Motivation that comes from outside is not as powerful or sustainable as our own intrinsic motivation. I was a fairly diligent student (‘conscientious’ my report always said), but my motivation didn’t necessarily came from wanting to know more. It generally came from not wanting to be told off, from not wanting to look stupid or be shown up in front of my friends. There certainly were times when I was motivated by my own desire to learn. I remember wanting to solve equations for my personal satisfaction, though that didn’t really extend to anything else in maths. I remember a couple of essays I wrote in English that I poured my heart and soul into. I certainly wanted to learn French and Spanish. I was naturally drawn to these things, and those subjects are what have mostly contributed to my adult life (well, maybe not so much equations, though I’m a good number-cruncher). Despite good exam results, I don’t remember much from the other subjects, except a certain dread. And although I haven’t needed any of these subjects in my later life (my lame computer skills were obsolete a few years later anyway – Commodore 64 anyone?), I have needed plenty of other things that were never touched on at school. From small business management, publishing and leadership to online marketing and graphic design, these things were part of my path and I easily learned them on the way. Over the years I have also learned huge amounts of tedious things because I wanted to, and not because I enjoyed them. I know the ins and outs of Spanish employment laws, small business tax requirements, and all manner of things that I happily picked up because they were meaningful in my life. Despite going to school for so many years, I am still resistant to things that don’t have meaning to me, that don’t fulfill a purpose. I don’t care so much if they are challenging or even boring, they just need to make sense! I suspect that most people function similarly in their adult lives.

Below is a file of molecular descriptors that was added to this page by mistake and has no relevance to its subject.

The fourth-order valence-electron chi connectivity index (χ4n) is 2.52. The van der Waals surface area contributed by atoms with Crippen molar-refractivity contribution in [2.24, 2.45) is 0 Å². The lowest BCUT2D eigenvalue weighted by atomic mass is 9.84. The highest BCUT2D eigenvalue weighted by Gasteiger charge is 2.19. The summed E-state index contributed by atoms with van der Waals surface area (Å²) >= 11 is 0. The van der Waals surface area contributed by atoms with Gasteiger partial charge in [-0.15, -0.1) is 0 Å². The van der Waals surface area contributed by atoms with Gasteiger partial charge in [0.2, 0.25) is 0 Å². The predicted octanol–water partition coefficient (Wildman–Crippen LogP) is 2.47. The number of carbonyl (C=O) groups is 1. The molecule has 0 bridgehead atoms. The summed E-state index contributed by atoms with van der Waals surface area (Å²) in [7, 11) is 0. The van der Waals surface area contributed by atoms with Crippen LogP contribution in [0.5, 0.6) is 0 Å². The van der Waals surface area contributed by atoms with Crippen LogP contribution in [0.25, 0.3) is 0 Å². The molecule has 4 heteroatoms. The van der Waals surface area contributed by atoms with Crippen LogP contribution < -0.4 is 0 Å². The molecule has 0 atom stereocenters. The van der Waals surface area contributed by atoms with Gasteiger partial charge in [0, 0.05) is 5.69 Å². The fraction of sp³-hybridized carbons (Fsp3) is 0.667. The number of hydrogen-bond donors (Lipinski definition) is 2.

Are children any different? Perhaps, but only in that their potential is so much bigger than ours. Their minds are filled with all the possibilities of the world and all the different things they can and will do. How can we possibly imagine that they will not be motivated? They may get bored, they may chop and change activities, they may stick for hours or days at something we don’t understand the value of. They may go through periods of intense motivation and exploration, followed by quieter periods where nothing seems to happen. And, when they are motivated by their own desires (and who can tell if it will be drawing dogs, robotics, geography or graphic design) they will learn to deal with the intense frustration that accompanies deep learning – that burning desire to know, when it’s still a little beyond your reach. And they will naturally push through it all to learn everything they need to make it their reality. Tests, bribes, threats, fear and praise aren’t needed for a child who knows what matters to them.